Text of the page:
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IAEA Chief Doubts S. Korean Arms Plans
By Anthony Faiola
Washington Post Foreign Service
Saturday, October 9, 2004; Page A27
TOKYO, Oct. 8 -- The head of the International Atomic Energy Agency said on Friday that South Korea's recently disclosed work with uranium and plutonium did not appear to be part of a weapons program, describing it as "simply two scientific experiments on a small scale."
"I don't think we have seen any intentions to develop nuclear weapons" by South Korea, the director general of the IAEA, Mohamed ElBaradei, told reporters in Tokyo after completing an official trip to the South Korean capital, Seoul. "What we have seen are experiments that have to do with separation of plutonium and making uranium. These experiments by themselves are not illegal."
Mohamed ElBaradei calls Seoul's research "experiments on a small scale."
But ElBaradei suggested that the work, disclosed by the South Koreans last month, should have been reported to the IAEA earlier. South Korea's failure to report it promptly, some nuclear experts say, could constitute a violation of international law.
South Korean officials have maintained that the work was purely scientific in nature and not linked to weapons research. In addition, they said that though the work was conducted by government scientists, it was performed without the knowledge or approval of higher-level officials.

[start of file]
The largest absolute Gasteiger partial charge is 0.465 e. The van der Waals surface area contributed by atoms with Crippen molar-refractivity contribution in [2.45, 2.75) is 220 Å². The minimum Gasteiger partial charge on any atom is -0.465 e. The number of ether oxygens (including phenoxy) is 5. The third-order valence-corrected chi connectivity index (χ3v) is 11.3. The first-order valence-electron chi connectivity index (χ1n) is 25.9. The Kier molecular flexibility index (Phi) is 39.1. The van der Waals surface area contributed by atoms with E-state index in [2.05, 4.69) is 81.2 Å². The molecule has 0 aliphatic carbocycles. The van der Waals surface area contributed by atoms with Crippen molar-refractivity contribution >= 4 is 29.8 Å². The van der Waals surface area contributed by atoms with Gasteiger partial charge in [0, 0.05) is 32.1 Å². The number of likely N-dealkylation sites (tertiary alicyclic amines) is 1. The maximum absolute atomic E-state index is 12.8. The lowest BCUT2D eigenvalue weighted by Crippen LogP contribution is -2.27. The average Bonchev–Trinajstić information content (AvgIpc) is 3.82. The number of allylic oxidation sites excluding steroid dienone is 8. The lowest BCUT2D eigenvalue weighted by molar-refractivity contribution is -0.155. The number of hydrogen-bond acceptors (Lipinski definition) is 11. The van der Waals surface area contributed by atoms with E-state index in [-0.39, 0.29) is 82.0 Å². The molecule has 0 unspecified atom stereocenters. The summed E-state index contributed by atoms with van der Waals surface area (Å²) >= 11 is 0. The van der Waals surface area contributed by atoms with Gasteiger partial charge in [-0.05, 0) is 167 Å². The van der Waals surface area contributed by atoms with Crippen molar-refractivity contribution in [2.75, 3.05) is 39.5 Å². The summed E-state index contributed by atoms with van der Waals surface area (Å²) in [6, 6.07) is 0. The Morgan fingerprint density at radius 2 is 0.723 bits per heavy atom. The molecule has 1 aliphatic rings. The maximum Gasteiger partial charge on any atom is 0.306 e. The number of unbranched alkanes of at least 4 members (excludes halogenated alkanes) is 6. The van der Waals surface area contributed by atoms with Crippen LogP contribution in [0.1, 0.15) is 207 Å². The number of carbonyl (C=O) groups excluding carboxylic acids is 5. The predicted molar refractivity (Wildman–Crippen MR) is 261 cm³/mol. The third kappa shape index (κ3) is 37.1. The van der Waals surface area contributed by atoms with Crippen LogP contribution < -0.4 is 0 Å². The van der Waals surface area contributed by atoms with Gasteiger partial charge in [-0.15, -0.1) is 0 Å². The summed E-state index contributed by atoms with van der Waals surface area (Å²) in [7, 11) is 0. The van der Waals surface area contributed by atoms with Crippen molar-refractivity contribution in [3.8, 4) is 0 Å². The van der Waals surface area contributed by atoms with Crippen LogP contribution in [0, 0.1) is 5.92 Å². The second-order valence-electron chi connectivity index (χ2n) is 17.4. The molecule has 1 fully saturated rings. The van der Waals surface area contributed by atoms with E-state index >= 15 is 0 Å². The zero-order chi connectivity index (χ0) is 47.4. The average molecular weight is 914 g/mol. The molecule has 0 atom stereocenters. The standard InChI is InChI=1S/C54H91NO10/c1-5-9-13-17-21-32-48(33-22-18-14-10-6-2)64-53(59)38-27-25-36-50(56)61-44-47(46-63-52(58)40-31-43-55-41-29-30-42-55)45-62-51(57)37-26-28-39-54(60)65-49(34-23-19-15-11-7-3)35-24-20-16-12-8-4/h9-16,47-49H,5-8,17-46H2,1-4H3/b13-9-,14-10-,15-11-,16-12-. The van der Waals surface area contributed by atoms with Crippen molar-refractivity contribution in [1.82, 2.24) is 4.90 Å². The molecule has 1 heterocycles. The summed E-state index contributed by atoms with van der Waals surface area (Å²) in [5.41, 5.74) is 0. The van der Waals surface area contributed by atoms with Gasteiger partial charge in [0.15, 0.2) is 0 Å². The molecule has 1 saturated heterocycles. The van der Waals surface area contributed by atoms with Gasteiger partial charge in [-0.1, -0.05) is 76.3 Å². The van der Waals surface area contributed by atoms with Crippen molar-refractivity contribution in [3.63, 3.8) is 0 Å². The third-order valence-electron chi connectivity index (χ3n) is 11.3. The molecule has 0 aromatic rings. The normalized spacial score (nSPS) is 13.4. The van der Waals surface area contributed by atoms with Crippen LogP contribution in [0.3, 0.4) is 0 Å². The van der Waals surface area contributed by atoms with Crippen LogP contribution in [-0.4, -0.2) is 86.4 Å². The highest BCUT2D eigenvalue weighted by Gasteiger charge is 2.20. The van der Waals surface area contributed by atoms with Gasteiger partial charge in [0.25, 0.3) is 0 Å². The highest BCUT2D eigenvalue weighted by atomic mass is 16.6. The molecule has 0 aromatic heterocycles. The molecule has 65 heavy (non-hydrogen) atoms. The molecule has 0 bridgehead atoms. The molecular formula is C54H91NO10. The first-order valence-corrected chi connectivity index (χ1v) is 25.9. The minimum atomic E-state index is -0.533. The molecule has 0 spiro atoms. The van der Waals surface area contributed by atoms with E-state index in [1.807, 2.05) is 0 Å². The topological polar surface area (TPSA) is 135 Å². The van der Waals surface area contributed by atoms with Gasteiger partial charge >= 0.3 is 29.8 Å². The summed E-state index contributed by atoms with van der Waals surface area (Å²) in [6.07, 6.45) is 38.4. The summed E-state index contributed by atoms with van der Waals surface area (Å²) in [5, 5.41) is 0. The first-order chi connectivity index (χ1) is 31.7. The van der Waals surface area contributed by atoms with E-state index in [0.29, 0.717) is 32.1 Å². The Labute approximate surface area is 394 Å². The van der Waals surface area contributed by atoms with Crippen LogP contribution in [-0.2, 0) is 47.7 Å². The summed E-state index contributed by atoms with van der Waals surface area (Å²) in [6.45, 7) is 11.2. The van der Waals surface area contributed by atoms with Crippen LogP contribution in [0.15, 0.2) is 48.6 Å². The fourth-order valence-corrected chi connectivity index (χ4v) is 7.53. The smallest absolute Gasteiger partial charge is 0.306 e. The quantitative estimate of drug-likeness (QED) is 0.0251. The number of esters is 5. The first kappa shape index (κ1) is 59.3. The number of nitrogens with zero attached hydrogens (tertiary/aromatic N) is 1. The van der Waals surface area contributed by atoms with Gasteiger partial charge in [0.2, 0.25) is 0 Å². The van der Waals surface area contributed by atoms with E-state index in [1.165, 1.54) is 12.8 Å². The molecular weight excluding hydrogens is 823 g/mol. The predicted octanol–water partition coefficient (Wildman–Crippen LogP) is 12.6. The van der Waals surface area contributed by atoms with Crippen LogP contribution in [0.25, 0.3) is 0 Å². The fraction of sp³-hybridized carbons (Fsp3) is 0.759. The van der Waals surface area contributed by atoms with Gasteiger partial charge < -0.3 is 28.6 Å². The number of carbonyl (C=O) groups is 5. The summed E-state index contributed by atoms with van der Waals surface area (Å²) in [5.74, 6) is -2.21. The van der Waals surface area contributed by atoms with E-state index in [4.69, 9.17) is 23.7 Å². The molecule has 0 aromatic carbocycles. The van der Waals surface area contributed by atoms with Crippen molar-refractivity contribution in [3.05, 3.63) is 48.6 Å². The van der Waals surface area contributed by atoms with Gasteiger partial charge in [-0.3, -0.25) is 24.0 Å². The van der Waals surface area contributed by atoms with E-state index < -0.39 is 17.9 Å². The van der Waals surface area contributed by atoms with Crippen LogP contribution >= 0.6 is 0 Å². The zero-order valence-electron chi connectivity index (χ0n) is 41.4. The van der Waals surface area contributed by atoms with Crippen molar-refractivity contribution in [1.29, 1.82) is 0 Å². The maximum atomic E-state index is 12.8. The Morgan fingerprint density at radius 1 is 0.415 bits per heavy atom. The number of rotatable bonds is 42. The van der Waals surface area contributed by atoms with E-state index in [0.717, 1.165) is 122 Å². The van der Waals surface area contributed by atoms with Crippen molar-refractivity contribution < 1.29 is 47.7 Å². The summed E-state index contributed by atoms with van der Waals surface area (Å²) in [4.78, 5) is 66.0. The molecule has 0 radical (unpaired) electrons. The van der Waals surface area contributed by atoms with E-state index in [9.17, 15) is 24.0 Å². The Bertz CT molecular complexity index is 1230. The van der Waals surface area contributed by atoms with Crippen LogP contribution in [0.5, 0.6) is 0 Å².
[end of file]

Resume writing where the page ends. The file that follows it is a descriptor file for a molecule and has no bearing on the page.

North Korea has cited the South Korean disclosures in an attempt to blunt international pressure to force it to abandon its nuclear programs. This week, North Korea continued that campaign through its official KCNA news service, insisting that IAEA officials were "downplaying the gravity" of South Korea's actions. ElBaradei, however, said the situations in the two Koreas were "not comparable."
Regardless of what Washington and Beijing want, and even though it is not yet inevitable, the chances that South Korea and/or Japan might go nuclear in coming years has risen substantially of late. While the US is busy fighting a global "war on terrorism", it may find that the emergence of a nuclear Northeast Asia - and the emergence of independent new powers in South Korea and Japan - does more to undermine its global hegemony than the ongoing insurgency in Iraq and the Afghanistan-Pakistan border regions. - Emphasis mine.